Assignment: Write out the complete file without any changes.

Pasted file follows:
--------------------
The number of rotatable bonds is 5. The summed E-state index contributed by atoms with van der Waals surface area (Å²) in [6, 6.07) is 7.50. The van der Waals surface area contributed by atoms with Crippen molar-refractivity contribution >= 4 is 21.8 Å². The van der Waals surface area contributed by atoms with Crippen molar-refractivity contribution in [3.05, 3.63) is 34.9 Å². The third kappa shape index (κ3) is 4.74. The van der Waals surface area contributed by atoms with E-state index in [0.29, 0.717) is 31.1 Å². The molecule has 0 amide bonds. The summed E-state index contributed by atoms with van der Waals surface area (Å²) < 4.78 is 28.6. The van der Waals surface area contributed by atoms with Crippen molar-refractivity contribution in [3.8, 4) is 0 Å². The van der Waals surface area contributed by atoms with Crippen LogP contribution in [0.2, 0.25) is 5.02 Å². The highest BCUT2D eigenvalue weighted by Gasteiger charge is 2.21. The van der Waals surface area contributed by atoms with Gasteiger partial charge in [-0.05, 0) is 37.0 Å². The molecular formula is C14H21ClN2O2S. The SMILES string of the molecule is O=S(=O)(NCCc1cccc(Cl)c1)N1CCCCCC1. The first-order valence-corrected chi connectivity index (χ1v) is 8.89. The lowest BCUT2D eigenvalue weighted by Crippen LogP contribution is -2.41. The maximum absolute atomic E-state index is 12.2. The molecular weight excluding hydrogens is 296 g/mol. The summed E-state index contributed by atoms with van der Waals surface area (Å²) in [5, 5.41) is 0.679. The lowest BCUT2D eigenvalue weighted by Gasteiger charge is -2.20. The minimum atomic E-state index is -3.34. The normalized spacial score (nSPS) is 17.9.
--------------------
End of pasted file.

The number of rotatable bonds is 5. The summed E-state index contributed by atoms with van der Waals surface area (Å²) in [6, 6.07) is 7.50. The van der Waals surface area contributed by atoms with Crippen molar-refractivity contribution >= 4 is 21.8 Å². The van der Waals surface area contributed by atoms with Crippen molar-refractivity contribution in [3.05, 3.63) is 34.9 Å². The third kappa shape index (κ3) is 4.74. The van der Waals surface area contributed by atoms with E-state index in [0.29, 0.717) is 31.1 Å². The molecule has 0 amide bonds. The summed E-state index contributed by atoms with van der Waals surface area (Å²) < 4.78 is 28.6. The van der Waals surface area contributed by atoms with Crippen molar-refractivity contribution in [3.8, 4) is 0 Å². The van der Waals surface area contributed by atoms with Crippen LogP contribution in [0.2, 0.25) is 5.02 Å². The highest BCUT2D eigenvalue weighted by Gasteiger charge is 2.21. The van der Waals surface area contributed by atoms with Gasteiger partial charge in [-0.05, 0) is 37.0 Å². The molecular formula is C14H21ClN2O2S. The SMILES string of the molecule is O=S(=O)(NCCc1cccc(Cl)c1)N1CCCCCC1. The first-order valence-corrected chi connectivity index (χ1v) is 8.89. The lowest BCUT2D eigenvalue weighted by Crippen LogP contribution is -2.41. The maximum absolute atomic E-state index is 12.2. The molecular weight excluding hydrogens is 296 g/mol. The summed E-state index contributed by atoms with van der Waals surface area (Å²) in [5, 5.41) is 0.679. The lowest BCUT2D eigenvalue weighted by Gasteiger charge is -2.20. The minimum atomic E-state index is -3.34. The normalized spacial score (nSPS) is 17.9.